Herons nest quite close together in the tall, 30 meter plus, black cottonwood trees. Separation of nests is governed by stabbing distance from those impressive bills. (Click to enlarge)

In fact, the transfer from another colony seems to be a likely cause of this year’s big jump in numbers. The Colony Farm heronry, visible along the Mary Hill Bypass in Coquitlam, has been abandoned this year, likely due to nearby bridge construction at the start of nesting season. The Deer Lake colony may well be attracting some of the birds from the Colony Farm heronry.

Bald Eagle incursions are also a problem for heron colonies. Bald Eagle attacks frequently cause colonies to be abandoned. Both the Deer Lake and the Colony Farm colonies have suffered from eagle attacks. However, Don Jones reported a very interesting observation at the Deer Lake colony this year. A Bald Eagle entered the colony, but was attacked strongly (pecked from above) by one of the herons. The other herons didn’t abandon, but just retreated a short distance. The eagle was finally driven away pursued by a heron. It makes me hopeful that perhaps the birds are learning strategies to defend their nests, even at this relatively early stage in the breeding season.

NB

Sticks are worked into place to build the nest.
(Click to enlarge)

LgeNest

Some nests are quite substantial structures.
(Click to enlarge)

Activities other than nest building are also taking place in the colony. Unfortunately, I didn’t manage to get a picture, but frequent copulations are happening. Despite that miss, I did, manage to capture some tender moments of mutual preening by a nesting pair.

Preen

Copulation, and mutual preening as shown here, both take place on or adjacent to the nest.
(Click to enlarge)

I was recently asked, if there are so many birds on the colony, how come we only see one or two in the park itself? Great Blue Herons will travel long distances (5 to 10 kms) to good feeding areas to forage. Watching the direction of birds flying to and from this colony suggests they are probably foraging along Burrard Inlet, and as far south as Boundary Bay. Both locations are within easy flying distance.

Some individuals do forage locally, and there are frequently one or two birds in Deer Lake Park itself. Some may not go as far as the Inlet or Boundary Bay. I managed to capture this not-very-good picture just a couple of days ago along Chub Creek, a tributary of Still Creek, of a heron just about to swallow its prey. I suspect it was fishing, but made this opportunistic capture instead.

WithVole

Great Blue Heron about to swallow a Townsend’s vole captured along the banks of Chub Creek.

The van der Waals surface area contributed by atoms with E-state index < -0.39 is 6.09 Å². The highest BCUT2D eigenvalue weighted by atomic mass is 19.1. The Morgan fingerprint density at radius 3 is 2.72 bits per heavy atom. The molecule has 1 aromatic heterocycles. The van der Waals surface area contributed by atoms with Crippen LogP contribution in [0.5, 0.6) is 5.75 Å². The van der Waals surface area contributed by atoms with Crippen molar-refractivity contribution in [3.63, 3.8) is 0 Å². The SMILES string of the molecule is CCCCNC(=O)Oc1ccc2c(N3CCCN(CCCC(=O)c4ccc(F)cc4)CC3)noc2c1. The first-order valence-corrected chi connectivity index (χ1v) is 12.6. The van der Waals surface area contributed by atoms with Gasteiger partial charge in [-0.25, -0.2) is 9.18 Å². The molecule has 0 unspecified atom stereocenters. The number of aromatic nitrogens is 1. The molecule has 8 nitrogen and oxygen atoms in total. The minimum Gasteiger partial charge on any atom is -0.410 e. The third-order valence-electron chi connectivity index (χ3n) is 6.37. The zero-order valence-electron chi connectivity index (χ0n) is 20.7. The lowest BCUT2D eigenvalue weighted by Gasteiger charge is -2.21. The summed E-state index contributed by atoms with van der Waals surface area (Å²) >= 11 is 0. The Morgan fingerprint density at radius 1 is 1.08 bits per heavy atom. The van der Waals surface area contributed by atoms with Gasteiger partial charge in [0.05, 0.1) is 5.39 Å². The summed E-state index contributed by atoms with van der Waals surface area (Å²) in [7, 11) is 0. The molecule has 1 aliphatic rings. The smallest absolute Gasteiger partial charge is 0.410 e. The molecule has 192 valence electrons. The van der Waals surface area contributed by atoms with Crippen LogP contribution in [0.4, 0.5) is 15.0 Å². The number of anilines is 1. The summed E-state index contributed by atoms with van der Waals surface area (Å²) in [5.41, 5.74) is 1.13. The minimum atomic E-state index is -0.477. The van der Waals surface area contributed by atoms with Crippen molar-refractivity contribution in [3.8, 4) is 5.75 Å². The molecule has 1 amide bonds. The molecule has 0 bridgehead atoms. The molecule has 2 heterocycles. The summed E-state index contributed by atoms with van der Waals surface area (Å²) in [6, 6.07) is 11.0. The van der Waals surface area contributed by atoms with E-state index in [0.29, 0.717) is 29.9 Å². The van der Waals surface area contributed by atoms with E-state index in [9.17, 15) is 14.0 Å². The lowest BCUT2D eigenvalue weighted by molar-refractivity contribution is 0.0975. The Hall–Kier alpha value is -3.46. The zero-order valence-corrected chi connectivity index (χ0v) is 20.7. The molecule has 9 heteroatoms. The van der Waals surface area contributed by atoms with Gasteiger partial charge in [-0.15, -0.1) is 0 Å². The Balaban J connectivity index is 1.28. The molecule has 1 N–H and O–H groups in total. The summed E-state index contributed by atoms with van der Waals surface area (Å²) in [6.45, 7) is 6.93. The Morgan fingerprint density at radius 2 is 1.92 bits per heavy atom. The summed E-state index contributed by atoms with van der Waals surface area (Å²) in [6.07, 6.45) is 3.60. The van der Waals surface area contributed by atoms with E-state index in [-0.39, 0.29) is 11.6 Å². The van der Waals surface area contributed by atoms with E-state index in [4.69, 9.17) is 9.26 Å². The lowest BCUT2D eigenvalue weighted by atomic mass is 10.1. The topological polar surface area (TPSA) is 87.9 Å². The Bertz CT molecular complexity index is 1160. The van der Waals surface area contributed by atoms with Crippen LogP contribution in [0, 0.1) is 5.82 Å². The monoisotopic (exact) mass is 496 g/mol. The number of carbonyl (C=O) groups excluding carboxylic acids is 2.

(Click to enlarge)

It’s wonderful to have a such a success story on our doorstep, and we should celebrate our good fortune. However, we shouldn’t be complacent about the threats to the Great Blue Heron. We have a special, non-migratory subspecies here on the BC coast (Ardea herodias fannini), and it is designated a “Species of Special Concern” due to loss of wetland habitat in the Georgia Basin, and a declining population.

And not to be forgotten, too, is how this success story illustrates the importance of preserving the natural areas in our parks. In the 1980’s, the stand of black cottonwoods in which this colony has now established itself was designated for paving as a parking lot for the park. Thankfully, this City-inspired plan for the Park is long abandoned, and we now live in more enlightened times in Burnaby.

Thirty years ago this stand of trees was seen as dispensable. Today, completely unpredictably, it has become a significant colony for this threatened bird. A great example of why the precautionary principle is best applied consistently, especially to our natural areas.

HuntRCanGr

Great Blue Heron foraging at Deer Lake.
(Click to enlarge)

Let’s hope the success of our local colony will help us continue to enjoy these magnificent birds.

If you’ve been wondering why no posts lately, it’s because I’ve been travelling in South East Asia – birding of course. 

Posts should pick up to a regular pace from now on. Thanks for your patience.

George Clulow

Birds of a Feather….

…indeed do flock together. While many of our smaller birds in winter gather in mixed-species flocks to forage, and collectively keep their eyes out for predators, there are other species which, for the most part, stick with their own kind during the winter months. Perhaps the most obvious of these are our Northwestern Crows, which not only spend their days in extended family groups in their neighbourhood hang-outs, but return each evening to the huge communal roost along Still Creek. But there are others too, mostly smaller birds, that are notable for hanging out exclusively with their close feather-mates.